According to George Melloan, the erosion of supply-side economic principles began shortly after Ronald Reagan left office, when his successor, George H.W. Bush, caved in to pressures from Congress and reneged on his campaign promise to not raise taxes. Bush, who once called supply-side "voodoo economics," seemed to forget that during his eight years as Reagan's Vice President that Reaganomics was transforming America into a dynamic entrepreneurial society. The prosperous 1990s saw a gradual return of Keynesian ideas and policies that were the catalyst for the credit bubble and the current economic downturn.
The genuine prosperity of the preceding two decades slowly morphed into a false sense of wealth, brought about by excessive dependence on credit by both the public and private sector. When the credit bubble burst, the economy collapsed. In short, policy makers dismissed sound classical economics and instead relied on the false promise of Keynesianism, the theory that the government itself can generate prosperity through easy credit and heavy government spending.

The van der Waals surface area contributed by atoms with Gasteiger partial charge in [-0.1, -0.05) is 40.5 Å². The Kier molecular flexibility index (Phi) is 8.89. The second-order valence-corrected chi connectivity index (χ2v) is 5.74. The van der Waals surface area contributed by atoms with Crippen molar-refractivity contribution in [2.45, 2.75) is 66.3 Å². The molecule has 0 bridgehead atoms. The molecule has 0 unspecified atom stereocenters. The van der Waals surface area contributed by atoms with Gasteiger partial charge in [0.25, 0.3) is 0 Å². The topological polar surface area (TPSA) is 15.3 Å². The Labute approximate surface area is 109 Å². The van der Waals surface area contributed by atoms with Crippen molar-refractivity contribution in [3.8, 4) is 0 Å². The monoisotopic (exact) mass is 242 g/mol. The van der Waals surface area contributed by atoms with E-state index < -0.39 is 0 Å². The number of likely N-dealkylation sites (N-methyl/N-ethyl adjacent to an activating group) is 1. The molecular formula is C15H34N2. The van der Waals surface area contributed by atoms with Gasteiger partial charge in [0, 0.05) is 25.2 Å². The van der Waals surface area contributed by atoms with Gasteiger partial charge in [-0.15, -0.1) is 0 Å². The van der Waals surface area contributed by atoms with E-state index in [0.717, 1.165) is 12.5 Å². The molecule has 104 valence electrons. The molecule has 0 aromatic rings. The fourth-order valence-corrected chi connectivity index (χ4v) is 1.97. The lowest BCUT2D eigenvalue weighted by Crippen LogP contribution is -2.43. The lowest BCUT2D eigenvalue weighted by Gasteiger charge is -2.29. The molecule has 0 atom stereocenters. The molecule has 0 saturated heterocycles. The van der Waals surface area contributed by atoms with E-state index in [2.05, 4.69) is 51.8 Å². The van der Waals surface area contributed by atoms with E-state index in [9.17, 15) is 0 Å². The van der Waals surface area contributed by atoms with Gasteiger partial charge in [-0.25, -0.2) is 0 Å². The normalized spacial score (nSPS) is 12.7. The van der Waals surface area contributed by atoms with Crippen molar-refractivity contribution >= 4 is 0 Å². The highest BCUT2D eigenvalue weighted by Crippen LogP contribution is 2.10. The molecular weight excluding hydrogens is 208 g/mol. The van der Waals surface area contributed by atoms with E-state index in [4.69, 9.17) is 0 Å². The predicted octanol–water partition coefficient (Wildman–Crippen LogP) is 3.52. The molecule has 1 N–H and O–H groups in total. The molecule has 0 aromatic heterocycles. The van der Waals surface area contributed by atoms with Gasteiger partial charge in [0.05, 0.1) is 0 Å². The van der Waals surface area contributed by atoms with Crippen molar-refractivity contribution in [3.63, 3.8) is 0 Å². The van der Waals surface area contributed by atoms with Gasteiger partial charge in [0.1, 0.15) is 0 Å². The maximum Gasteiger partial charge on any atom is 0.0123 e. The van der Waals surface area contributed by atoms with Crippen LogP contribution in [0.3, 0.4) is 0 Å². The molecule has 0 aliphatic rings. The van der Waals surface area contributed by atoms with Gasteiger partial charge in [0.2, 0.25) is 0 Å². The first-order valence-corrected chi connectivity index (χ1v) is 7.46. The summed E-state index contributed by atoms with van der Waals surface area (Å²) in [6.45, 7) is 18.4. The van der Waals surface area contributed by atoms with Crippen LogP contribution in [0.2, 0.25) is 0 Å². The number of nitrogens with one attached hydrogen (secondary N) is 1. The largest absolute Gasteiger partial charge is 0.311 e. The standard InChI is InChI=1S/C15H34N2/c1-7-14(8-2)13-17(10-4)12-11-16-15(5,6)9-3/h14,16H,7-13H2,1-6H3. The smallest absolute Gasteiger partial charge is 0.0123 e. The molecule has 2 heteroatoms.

Offering enlightening answers in an uncertain time, The Great Money Binge not only traces the failures of Keynesian policies and past administrations, but outlines a clear, authoritative solution: a return to supply-side economics and a rejection of the trendy but ultimately disastrous stimulus packages, which only lead to a new era of inflation and global depression.
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